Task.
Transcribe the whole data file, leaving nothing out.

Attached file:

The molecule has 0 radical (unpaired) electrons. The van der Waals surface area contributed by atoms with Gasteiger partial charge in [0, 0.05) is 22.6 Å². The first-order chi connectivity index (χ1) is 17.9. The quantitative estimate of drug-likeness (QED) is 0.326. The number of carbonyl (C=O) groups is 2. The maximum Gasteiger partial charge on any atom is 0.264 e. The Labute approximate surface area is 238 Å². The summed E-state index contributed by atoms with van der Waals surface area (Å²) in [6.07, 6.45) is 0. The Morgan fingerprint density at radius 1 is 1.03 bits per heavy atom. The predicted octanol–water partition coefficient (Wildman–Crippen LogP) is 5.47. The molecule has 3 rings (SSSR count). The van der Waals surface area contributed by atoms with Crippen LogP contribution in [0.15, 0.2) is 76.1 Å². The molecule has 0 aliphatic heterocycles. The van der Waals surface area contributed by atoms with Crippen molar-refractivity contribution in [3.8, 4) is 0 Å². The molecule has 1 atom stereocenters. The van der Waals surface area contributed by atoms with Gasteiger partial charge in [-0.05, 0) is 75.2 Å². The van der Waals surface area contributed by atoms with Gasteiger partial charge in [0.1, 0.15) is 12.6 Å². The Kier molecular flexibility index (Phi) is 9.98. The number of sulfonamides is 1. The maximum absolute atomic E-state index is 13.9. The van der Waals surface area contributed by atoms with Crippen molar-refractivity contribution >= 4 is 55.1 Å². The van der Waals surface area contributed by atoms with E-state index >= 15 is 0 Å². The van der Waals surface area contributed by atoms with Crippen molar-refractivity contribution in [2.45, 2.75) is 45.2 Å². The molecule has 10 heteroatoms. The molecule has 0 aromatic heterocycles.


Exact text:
The molecule has 0 radical (unpaired) electrons. The van der Waals surface area contributed by atoms with Gasteiger partial charge in [0, 0.05) is 22.6 Å². The first-order chi connectivity index (χ1) is 17.9. The quantitative estimate of drug-likeness (QED) is 0.326. The number of carbonyl (C=O) groups is 2. The maximum Gasteiger partial charge on any atom is 0.264 e. The Labute approximate surface area is 238 Å². The summed E-state index contributed by atoms with van der Waals surface area (Å²) in [6.07, 6.45) is 0. The Morgan fingerprint density at radius 1 is 1.03 bits per heavy atom. The predicted octanol–water partition coefficient (Wildman–Crippen LogP) is 5.47. The molecule has 3 rings (SSSR count). The van der Waals surface area contributed by atoms with Crippen LogP contribution in [0.15, 0.2) is 76.1 Å². The molecule has 0 aliphatic heterocycles. The van der Waals surface area contributed by atoms with Crippen molar-refractivity contribution in [3.8, 4) is 0 Å². The molecule has 1 atom stereocenters. The van der Waals surface area contributed by atoms with Gasteiger partial charge in [-0.05, 0) is 75.2 Å². The van der Waals surface area contributed by atoms with Gasteiger partial charge in [0.1, 0.15) is 12.6 Å². The Kier molecular flexibility index (Phi) is 9.98. The number of sulfonamides is 1. The maximum absolute atomic E-state index is 13.9. The van der Waals surface area contributed by atoms with Crippen molar-refractivity contribution >= 4 is 55.1 Å². The van der Waals surface area contributed by atoms with E-state index >= 15 is 0 Å². The van der Waals surface area contributed by atoms with Crippen molar-refractivity contribution in [2.45, 2.75) is 45.2 Å². The molecule has 10 heteroatoms. The molecule has 0 aromatic heterocycles.